On Friday February 2, 2013, I’ll be giving a talk about Frank Gehry’s design for the planned Eisenhower Memorial to the Jefferson Literary and Debating Society at the University of Virginia. The society, which claims to be the “oldest continuously existing collegiate debating society in North America,” was founded in 1825, the first year the university held classes. The event starts at 7:29 p.m. sharp.
I suppose I’ll be preaching to the choir, alas, since the room in which they meet is Jeffersonian classical (notice especially the rhythmic Chinese railing). A self-taught architect influenced by Palladio (but who sought to create an American national style–cf. the White House and Capitol, the designs of which he oversaw), President Thomas Jefferson designed the building to be a dining hall. However, the university turned it over to the society in 1837. The society’s use of the hall has been continuous except for the Civil War, when the Confederacy used it as a hospital.
To quote Jefferson:
How is a taste in this beautiful art [architecture] to be formed in our countrymen, unless we avail ourselves of every occasion when public buildings are to be erected, of presenting to them models for their study and imitation? . . . You see, I am an enthusiast on the subject of the arts. But it is an enthusiasm of which I am not ashamed, as its object is to improve the taste of my countrymen, to increase their reputation, to reconcile them to the rest of the world, and procure them its praise.
By contrast, Gehry has said:
I do think democracy has produced chaos, especially visual. A lot of people don’t like it and yearn for nineteenth-century images, forgetting that the politics of those images were different than the democracy we love.
Most of us believe in democracy, but the system has created a world that looks strange, chaotic, and different, and we do not like it. We are struggling and it is easier to go back to models which are more coherent and seem more seductive now. We have to remember that those models came under a different political time and philosophy. If we are to survive, we need to live in the present and try to work towards the future. I will reiterate what I have said many times: I cannot face my children it I tell them I have no more ideas and I have to copy something that happened before. It is like giving up and telling them there is no future for them.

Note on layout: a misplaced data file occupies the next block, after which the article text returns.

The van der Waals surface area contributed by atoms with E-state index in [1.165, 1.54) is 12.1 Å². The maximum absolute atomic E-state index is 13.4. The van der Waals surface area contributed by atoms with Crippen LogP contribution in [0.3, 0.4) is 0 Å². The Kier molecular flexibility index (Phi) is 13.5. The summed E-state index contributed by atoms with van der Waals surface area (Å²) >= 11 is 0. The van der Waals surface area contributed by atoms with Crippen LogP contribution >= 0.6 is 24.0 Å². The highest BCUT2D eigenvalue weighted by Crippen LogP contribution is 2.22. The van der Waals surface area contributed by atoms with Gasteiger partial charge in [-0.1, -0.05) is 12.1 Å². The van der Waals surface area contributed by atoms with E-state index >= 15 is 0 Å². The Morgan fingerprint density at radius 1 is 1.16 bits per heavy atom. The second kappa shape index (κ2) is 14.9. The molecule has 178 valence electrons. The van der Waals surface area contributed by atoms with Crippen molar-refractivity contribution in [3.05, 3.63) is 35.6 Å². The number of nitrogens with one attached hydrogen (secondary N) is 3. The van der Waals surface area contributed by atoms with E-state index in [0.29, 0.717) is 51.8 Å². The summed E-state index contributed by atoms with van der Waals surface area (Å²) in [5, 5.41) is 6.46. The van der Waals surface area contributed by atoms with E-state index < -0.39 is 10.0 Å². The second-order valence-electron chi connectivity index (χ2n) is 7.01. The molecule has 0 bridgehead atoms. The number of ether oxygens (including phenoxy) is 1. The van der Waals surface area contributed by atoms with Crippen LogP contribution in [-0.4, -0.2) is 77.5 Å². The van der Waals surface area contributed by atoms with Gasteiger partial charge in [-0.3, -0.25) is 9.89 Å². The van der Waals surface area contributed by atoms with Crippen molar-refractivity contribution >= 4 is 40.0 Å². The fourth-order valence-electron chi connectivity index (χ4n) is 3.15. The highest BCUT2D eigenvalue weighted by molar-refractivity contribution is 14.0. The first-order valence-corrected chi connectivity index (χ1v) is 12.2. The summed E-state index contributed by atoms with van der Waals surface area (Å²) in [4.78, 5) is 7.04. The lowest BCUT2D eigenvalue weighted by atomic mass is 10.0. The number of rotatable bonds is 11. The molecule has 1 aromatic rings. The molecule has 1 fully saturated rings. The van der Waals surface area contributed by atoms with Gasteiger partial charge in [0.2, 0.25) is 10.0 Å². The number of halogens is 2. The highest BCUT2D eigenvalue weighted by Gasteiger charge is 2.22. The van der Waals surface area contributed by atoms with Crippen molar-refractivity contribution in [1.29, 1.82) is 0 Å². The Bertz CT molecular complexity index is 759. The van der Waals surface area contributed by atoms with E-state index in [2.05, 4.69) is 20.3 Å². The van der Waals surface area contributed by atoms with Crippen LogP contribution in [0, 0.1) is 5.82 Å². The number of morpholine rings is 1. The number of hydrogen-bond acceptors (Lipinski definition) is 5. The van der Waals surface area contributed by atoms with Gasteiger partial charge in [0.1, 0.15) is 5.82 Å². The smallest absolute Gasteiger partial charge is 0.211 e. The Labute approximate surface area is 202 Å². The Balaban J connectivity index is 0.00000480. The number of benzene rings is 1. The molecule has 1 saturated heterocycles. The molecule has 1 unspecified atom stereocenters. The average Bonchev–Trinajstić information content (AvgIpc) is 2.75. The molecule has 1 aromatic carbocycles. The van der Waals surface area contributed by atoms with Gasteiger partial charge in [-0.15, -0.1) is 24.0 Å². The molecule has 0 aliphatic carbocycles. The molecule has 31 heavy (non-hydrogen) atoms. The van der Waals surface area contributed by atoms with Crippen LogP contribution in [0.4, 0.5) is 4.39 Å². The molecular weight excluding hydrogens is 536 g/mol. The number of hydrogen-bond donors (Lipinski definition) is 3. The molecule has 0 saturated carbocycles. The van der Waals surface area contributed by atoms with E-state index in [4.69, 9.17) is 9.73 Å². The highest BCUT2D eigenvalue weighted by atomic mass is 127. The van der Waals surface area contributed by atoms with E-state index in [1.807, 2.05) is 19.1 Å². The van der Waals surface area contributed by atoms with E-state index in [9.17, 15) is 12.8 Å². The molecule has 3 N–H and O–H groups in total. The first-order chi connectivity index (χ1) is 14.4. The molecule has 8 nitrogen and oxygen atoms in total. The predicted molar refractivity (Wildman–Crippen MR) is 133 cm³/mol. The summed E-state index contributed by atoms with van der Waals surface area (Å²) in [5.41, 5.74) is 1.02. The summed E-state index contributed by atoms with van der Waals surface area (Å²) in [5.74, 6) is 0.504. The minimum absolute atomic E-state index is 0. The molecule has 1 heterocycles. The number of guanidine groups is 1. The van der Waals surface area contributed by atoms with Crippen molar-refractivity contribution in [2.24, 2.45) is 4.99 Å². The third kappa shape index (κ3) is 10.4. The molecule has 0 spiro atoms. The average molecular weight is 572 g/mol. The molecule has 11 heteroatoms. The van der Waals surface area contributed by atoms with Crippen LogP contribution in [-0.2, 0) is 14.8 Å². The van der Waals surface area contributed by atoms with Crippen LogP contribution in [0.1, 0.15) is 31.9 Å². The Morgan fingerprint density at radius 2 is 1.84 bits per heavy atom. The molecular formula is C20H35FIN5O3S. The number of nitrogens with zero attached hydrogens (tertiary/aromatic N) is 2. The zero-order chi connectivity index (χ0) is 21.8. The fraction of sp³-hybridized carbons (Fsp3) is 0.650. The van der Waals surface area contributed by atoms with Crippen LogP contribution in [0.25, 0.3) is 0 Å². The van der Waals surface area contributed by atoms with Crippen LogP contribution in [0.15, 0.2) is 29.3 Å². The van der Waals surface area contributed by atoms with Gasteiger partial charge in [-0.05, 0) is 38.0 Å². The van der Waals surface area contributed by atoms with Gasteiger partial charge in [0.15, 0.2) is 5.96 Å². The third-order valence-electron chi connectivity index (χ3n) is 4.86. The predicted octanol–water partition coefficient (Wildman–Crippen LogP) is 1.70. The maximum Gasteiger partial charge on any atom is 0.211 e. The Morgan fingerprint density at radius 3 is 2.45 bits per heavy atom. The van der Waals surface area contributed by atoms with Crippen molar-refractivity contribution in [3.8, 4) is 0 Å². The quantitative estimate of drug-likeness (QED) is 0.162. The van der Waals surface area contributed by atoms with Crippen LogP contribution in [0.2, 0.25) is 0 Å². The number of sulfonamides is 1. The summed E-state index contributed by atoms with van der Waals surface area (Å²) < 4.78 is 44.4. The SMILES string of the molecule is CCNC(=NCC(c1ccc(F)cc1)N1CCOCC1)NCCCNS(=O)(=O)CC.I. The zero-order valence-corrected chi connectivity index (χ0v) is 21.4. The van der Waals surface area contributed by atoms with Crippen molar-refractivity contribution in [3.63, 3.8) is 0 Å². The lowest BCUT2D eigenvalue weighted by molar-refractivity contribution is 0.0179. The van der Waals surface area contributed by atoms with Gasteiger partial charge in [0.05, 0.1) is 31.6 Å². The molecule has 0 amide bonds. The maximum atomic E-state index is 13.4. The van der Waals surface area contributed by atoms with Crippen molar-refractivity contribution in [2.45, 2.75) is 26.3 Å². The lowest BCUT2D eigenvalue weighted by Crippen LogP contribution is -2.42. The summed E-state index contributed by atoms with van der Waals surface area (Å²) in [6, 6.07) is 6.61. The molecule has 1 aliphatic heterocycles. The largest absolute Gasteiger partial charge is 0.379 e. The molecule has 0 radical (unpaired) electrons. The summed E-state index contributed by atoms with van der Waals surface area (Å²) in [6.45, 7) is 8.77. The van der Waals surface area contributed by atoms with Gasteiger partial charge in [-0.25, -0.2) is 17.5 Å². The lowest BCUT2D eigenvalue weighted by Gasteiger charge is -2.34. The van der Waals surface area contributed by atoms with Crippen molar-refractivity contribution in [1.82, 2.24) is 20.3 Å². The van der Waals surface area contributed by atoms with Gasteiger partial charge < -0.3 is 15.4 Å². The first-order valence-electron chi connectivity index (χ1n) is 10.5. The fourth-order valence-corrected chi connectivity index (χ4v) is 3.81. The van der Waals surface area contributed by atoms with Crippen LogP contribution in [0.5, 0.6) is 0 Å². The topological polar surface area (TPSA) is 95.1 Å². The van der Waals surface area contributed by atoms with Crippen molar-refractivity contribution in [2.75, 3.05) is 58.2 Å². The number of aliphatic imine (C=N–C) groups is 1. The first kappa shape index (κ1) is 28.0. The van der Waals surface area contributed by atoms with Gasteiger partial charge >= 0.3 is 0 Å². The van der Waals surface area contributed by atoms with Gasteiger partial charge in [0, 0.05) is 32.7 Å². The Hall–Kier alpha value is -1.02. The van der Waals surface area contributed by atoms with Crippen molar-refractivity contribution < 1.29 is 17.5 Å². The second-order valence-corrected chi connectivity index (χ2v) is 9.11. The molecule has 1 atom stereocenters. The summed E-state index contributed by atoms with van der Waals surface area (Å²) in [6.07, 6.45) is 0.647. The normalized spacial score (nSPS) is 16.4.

I think of this in terms of controlled chaos. I always relate it to democracy. Democracy is pluralism, the collision of ideas. Our cities are built on a collision of thought. Look out there. There is a building by [architect I. M.] Pei, there is a bridge, there is that huge hunk in the distance. If it wasn’t for democracy it would all look like one thing. Stata [Gehry’s building at MIT] represents that idea, which is where I think we are in life now.
In his design for the National Memorial to President Eisenhower, Gehry has well-captured what he sees as the ugliness and chaos of democracy–a vision anathema to the Founding Fathers as well as Eisenhower himself. As the former Supreme Allied Commander, who had witnessed true chaos and destruction first-hand, said in 1962:
When we see our very art forms so changed that we seem to have forgotten the works of Michelangelo and Leonardo da Vinci, and speak in the present in terms of a piece of canvas that looks like a broken down [Model T Ford], loaded with paint, has been driven over it, is this improvement? What has happened to our concept of beauty and decency and morality?
Note that Gehry, like most leading contemporary architects, believes that architecture ought to slavishly kowtow to the alleged “Spirit of the Times”–no matter how deplorable those times are–as opposed to attempting to ameliorate them. Such architects are passive, feckless fatalists.